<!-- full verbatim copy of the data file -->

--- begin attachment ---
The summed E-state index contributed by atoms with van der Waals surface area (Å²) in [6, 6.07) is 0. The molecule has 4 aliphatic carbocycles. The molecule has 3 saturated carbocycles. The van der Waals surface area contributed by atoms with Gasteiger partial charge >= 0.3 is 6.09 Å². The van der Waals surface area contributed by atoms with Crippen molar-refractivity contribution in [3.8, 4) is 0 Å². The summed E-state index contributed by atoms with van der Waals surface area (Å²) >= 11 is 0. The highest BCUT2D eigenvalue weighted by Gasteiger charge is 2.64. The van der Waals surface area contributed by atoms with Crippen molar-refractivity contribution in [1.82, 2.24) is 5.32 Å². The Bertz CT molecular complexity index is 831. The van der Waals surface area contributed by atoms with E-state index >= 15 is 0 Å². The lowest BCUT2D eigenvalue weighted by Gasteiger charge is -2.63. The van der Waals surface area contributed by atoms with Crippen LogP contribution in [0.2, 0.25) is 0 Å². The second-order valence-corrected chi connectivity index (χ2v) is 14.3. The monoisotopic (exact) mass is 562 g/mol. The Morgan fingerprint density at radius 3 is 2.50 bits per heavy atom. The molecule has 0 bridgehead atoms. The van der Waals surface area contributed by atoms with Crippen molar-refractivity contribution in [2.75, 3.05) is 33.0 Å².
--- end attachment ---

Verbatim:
The summed E-state index contributed by atoms with van der Waals surface area (Å²) in [6, 6.07) is 0. The molecule has 4 aliphatic carbocycles. The molecule has 3 saturated carbocycles. The van der Waals surface area contributed by atoms with Gasteiger partial charge >= 0.3 is 6.09 Å². The van der Waals surface area contributed by atoms with Crippen molar-refractivity contribution in [3.8, 4) is 0 Å². The summed E-state index contributed by atoms with van der Waals surface area (Å²) >= 11 is 0. The highest BCUT2D eigenvalue weighted by Gasteiger charge is 2.64. The van der Waals surface area contributed by atoms with Crippen molar-refractivity contribution in [1.82, 2.24) is 5.32 Å². The Bertz CT molecular complexity index is 831. The van der Waals surface area contributed by atoms with E-state index >= 15 is 0 Å². The lowest BCUT2D eigenvalue weighted by Gasteiger charge is -2.63. The van der Waals surface area contributed by atoms with Crippen LogP contribution in [0.2, 0.25) is 0 Å². The second-order valence-corrected chi connectivity index (χ2v) is 14.3. The monoisotopic (exact) mass is 562 g/mol. The Morgan fingerprint density at radius 3 is 2.50 bits per heavy atom. The molecule has 0 bridgehead atoms. The van der Waals surface area contributed by atoms with Crippen molar-refractivity contribution in [2.75, 3.05) is 33.0 Å².